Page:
Japan to provide further assistance to needy families with children

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The government on Tuesday adopted a package of emergency measures to financially support people in economic difficulty amid the coronavirus pandemic to prevent them from disconnecting and isolating themselves from society.

The package, adopted at a meeting of relevant ministers, includes a new program in which low-income households with children will receive 50,000 in cash per child. It comes as the government’s second state of emergency, currently in force in Tokyo and neighboring prefectures, has led to a deterioration in the employment situation.

The package also includes expanded grants for nonprofit organizations that manage kodomo shokudo cafeterias offering free meals to needy children and other groups helping people in difficulty.

To implement these measures, the government will use more than 500 billion euros in reserve funds.

“We will fully support the people we could not reach enough,” Prime Minister Yoshihide Suga said at the meeting.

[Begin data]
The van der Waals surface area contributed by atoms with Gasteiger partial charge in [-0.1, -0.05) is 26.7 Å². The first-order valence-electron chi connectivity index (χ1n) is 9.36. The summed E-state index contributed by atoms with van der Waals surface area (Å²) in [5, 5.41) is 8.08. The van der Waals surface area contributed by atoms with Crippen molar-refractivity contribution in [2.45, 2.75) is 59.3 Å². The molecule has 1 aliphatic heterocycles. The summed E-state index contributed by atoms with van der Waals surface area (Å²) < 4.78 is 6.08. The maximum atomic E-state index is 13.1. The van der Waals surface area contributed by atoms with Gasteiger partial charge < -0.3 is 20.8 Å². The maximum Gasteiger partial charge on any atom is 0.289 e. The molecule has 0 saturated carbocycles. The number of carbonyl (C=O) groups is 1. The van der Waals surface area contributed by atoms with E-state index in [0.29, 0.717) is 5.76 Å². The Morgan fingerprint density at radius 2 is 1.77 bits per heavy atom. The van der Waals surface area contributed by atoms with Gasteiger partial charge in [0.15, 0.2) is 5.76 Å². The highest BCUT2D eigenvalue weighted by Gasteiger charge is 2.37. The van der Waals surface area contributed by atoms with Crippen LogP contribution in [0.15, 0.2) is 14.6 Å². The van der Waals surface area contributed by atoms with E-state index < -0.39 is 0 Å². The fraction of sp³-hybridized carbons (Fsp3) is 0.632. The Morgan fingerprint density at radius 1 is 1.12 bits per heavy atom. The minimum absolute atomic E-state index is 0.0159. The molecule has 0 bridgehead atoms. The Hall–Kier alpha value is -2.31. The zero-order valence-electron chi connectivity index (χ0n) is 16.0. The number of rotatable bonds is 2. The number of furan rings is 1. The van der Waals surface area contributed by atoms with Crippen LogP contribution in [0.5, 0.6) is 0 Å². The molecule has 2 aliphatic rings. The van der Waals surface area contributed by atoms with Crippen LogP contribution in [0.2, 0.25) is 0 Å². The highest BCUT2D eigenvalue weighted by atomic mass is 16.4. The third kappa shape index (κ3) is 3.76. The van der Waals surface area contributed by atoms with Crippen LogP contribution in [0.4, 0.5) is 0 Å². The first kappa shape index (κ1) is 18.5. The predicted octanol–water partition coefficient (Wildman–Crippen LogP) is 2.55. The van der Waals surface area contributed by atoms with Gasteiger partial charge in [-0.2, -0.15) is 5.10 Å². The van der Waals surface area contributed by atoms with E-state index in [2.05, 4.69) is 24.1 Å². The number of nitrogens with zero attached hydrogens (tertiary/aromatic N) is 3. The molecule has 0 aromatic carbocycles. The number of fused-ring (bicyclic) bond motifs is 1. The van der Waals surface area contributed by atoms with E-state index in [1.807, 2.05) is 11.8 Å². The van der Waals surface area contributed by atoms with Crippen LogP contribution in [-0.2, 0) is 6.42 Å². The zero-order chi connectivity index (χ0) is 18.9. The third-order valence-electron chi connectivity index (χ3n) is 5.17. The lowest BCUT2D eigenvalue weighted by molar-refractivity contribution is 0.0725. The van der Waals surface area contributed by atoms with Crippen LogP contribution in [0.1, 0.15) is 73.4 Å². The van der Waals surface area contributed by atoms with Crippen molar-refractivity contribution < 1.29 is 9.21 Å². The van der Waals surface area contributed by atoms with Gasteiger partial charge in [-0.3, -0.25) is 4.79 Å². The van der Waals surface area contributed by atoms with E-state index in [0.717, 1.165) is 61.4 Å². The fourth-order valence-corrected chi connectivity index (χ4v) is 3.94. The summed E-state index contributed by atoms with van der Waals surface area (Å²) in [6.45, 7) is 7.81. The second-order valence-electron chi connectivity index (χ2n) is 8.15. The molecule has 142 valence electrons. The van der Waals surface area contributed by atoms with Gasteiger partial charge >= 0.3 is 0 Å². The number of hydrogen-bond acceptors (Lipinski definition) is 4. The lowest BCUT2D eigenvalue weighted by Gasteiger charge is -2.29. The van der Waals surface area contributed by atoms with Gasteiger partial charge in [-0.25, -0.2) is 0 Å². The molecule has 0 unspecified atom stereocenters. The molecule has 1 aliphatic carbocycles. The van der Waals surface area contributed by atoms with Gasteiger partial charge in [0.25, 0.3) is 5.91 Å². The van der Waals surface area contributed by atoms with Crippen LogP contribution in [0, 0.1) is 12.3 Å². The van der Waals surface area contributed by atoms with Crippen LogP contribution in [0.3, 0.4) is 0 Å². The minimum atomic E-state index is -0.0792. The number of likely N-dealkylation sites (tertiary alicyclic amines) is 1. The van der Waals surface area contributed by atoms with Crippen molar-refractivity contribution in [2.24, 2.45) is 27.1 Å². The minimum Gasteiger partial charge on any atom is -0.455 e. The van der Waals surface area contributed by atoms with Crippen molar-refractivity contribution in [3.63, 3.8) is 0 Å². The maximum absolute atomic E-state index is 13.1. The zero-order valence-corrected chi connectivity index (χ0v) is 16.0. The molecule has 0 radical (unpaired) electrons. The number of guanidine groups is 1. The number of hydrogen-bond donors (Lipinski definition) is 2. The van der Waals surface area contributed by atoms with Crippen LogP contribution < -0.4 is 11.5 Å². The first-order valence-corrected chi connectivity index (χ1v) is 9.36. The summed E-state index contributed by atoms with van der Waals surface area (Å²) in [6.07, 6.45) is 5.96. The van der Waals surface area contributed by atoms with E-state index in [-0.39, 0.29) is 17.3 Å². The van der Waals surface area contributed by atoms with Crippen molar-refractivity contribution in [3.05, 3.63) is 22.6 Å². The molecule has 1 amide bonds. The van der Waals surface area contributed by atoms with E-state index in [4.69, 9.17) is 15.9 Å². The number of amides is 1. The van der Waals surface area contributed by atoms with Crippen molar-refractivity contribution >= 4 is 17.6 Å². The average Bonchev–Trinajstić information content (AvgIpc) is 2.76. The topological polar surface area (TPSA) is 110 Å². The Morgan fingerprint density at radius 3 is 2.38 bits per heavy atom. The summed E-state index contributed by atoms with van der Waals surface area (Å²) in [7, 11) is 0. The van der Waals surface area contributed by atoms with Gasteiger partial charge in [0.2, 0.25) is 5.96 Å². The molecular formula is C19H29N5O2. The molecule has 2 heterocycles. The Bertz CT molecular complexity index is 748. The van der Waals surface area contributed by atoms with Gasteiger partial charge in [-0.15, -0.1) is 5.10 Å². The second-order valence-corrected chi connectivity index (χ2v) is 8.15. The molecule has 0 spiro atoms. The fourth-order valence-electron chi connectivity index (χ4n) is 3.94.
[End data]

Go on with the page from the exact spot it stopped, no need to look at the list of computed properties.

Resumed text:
The government will launch a full-fledged investigation into the issue of loneliness and isolation amid the COVID-19 crisis, planning to develop medium and long-term countermeasures in June to be included in its new guidance economic and fiscal policy.

The emergency cash distribution program for low-income households with children is the third of its kind.

The previous two programs targeted single-parent households only, with 50,000 for the first child and 30,000 for each subsequent child.

The new program will cover all low-income households exempt from housing tax, including those with both parents, with 50,000, instead of 30,000, to be distributed for each child born after the first child.

The government will expand grants to NPOs and other private sector organizations that run kodomo shokudo cafeterias, support women facing problems and offer consultations to prevent suicide, in order to strengthen the safety net in various areas.

The government will also consider renting vacant public housing at low cost to help poor people find jobs.

Single parents undergoing vocational training will receive up to 40,000 per month to cover housing costs.

In addition, the government will extend by three months the deadline of March 31 for special loan applications under a loan program to help cover temporary living costs and a comprehensive loan program, targeting all two people who have been temporarily unemployed or have lost their jobs due to the fallout from the coronavirus.

An applicant can subscribe up to 2 million yen in total under both programs. Contract workers with decreased income and single parents with reduced child support will also be eligible for the programs.

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